A variety of goddesses relating to the earth, fertility and birth can be found in the ancient world — such as the Egyptian Isis or the Greek Gaia — who appear in creation stories and a wide variety of other works of art. In Mesopotamia, the most important figure connected to fertility was a goddess known as Inanna to the Sumerians, Ishtar to the Babylonians.

Babylonian relief of IshtarBabylonian relief of Ishtar, ca. 1700 BCE. Photo: seriykotik1970.

Inanna was also responsible for sexual love and, curiously given its male-dominated nature, also for warfare [14]. Among her artistic incarnations are the Warka vase, on which she is depicted in an agricultural context receiving gifts; the female poet Enheduanna’s hymn, the Nin-me-sara, or ‘Exhaltation of Inanna’; and her role in the Ur III poem Enmerkar and the Lord of Aratta.

Goddesses were essential in the ancient pantheons, but they tended to become objects of beauty and motherhood/fertility. There are few male equivalents for such female deities of beauty and sex as Inanna, Aphrodite/Venus, and Astarte. The trend was for the old goddesses to be gradually demoted and made subordinate to ruling male deities. An example of this is the overthrow of Tiamat by Marduk in Tablet IV of the Babylonian creation epic, the Enuma Elish:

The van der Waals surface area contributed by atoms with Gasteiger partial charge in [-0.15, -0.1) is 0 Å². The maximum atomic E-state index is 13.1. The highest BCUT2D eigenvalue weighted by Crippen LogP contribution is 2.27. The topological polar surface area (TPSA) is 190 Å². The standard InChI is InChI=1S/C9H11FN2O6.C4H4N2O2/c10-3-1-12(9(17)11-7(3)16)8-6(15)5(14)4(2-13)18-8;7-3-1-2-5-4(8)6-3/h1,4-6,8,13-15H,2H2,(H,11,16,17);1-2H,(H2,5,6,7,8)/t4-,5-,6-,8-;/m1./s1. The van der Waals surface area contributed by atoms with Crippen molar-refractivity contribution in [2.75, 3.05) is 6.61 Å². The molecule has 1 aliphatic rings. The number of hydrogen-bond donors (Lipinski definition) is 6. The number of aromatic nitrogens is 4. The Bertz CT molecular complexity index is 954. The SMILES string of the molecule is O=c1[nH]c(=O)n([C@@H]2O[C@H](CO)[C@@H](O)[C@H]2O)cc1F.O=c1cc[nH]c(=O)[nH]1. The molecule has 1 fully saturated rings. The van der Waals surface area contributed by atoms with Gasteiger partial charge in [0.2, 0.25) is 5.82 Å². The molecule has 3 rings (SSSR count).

He seized the spear and burst her belly,
He severed her inward parts, he pierced her heart.
He overcame her and cut off her life;
He cast down her body and stood upon it.

When the single deity of the Abrahamic religions became ascendant in the Middle East, he was created in a male image.

As women lost status relative to their husbands, their sexuality too became male property, something which should be constrained to guarantee the legitimacy of the husband’s children. The term ‘patriarchy’ — rule of the father over the household — is often misused, but in the ancient world it actually prevailed.

This had a strong influence upon representations of female sexuality. Women tend to be presented in terms of their physical attractiveness to men. We could take countless examples of this. One is the way female garments in art tend to reveal the body shape underneath (as in the less well-known image of Nefertiti here), along with a tendency to expose the breasts and clearly delineate the pubic area. Or to take a literary example, in the Epic of Gilgamesh the two main female characters are both seen in sexual roles. Not only does Ishtar tempt the hero, but a harlot seduces his companion Enkidu and acclimatises him to human culture against the animals with whom he used to live, in an equation of prostitution with civilisation:

Shamhat unclutched her bosom, exposed her sex, and he took in her voluptuousness.
She was not restrained, but took his energy.
She spread out her robe and he lay upon her,
she performed for the primitive the task of womankind.
His lust groaned over her;
for six days and seven nights Enkidu stayed aroused,
and had intercourse with the harlot
until he was sated with her charms.[15]